Ferdinand Lindheimer was already renowned as the father of Texas botany when, in late 1852, he became the founding editor of the Neu-Braunfelser Zeitung, a German-language weekly newspaper for the German settler community on the Central Texas frontier. His first year of publication was a pivotal time for the settlers and the American Indians whose territories they occupied. Based on an analysis of the paper’s first year—and drawing on methods from documentary and narrative history, ethnohistory, and literary analysis—Daniel J. Gelo and Christopher J. Wickham deliver a new chronicle of the frontier in 1853.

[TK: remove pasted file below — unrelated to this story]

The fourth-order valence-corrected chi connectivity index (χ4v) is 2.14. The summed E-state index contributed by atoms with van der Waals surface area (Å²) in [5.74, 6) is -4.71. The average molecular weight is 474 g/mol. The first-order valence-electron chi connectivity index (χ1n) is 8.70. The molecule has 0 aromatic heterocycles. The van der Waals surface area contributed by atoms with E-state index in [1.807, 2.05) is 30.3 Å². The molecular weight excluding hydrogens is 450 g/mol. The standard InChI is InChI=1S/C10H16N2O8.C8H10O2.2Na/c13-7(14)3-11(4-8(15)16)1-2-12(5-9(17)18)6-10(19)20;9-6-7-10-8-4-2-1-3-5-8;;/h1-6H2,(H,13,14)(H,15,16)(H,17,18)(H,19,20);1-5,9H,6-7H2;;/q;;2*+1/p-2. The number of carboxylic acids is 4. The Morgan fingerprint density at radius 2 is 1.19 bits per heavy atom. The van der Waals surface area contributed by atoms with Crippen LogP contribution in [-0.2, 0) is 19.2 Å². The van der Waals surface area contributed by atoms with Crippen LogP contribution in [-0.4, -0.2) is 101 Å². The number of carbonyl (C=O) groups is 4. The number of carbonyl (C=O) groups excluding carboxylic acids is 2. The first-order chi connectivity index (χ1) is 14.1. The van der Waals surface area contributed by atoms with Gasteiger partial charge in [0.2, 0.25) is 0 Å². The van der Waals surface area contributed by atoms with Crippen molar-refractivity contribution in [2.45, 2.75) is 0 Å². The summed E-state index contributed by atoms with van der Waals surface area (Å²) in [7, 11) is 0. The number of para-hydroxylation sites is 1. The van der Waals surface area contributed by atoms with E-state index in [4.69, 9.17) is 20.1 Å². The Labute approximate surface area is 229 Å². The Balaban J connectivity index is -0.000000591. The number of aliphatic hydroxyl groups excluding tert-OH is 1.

Lindheimer reports in detail on the area’s Indian peoples. Some Lipan Apaches are killed when the army does not learn of their peaceful intentions; restitution is made at Fredericksburg. The Penateka band of Comanches honors the peace agreement they signed with the Germans six years earlier, but their days in the region are numbered.
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Published by University of North Texas Press